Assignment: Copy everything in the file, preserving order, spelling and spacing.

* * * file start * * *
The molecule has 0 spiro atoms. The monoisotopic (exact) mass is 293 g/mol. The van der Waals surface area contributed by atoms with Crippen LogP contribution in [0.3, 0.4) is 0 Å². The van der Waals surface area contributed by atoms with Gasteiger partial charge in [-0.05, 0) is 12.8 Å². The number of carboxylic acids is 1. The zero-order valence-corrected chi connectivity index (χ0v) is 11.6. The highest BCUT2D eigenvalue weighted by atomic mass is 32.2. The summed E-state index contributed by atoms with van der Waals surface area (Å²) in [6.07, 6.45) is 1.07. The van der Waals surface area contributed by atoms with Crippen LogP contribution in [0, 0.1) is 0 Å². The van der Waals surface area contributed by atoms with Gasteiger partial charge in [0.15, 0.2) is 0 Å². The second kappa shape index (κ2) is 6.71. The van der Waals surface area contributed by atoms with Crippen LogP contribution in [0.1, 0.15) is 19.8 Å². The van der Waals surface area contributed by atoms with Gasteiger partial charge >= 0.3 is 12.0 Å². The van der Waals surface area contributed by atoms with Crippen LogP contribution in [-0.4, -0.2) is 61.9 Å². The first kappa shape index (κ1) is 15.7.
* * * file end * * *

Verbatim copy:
The molecule has 0 spiro atoms. The monoisotopic (exact) mass is 293 g/mol. The van der Waals surface area contributed by atoms with Crippen LogP contribution in [0.3, 0.4) is 0 Å². The van der Waals surface area contributed by atoms with Gasteiger partial charge in [-0.05, 0) is 12.8 Å². The number of carboxylic acids is 1. The zero-order valence-corrected chi connectivity index (χ0v) is 11.6. The highest BCUT2D eigenvalue weighted by atomic mass is 32.2. The summed E-state index contributed by atoms with van der Waals surface area (Å²) in [6.07, 6.45) is 1.07. The van der Waals surface area contributed by atoms with Crippen LogP contribution in [0, 0.1) is 0 Å². The van der Waals surface area contributed by atoms with Gasteiger partial charge in [0.15, 0.2) is 0 Å². The second kappa shape index (κ2) is 6.71. The van der Waals surface area contributed by atoms with Crippen LogP contribution in [0.1, 0.15) is 19.8 Å². The van der Waals surface area contributed by atoms with Gasteiger partial charge >= 0.3 is 12.0 Å². The van der Waals surface area contributed by atoms with Crippen LogP contribution in [-0.4, -0.2) is 61.9 Å². The first kappa shape index (κ1) is 15.7.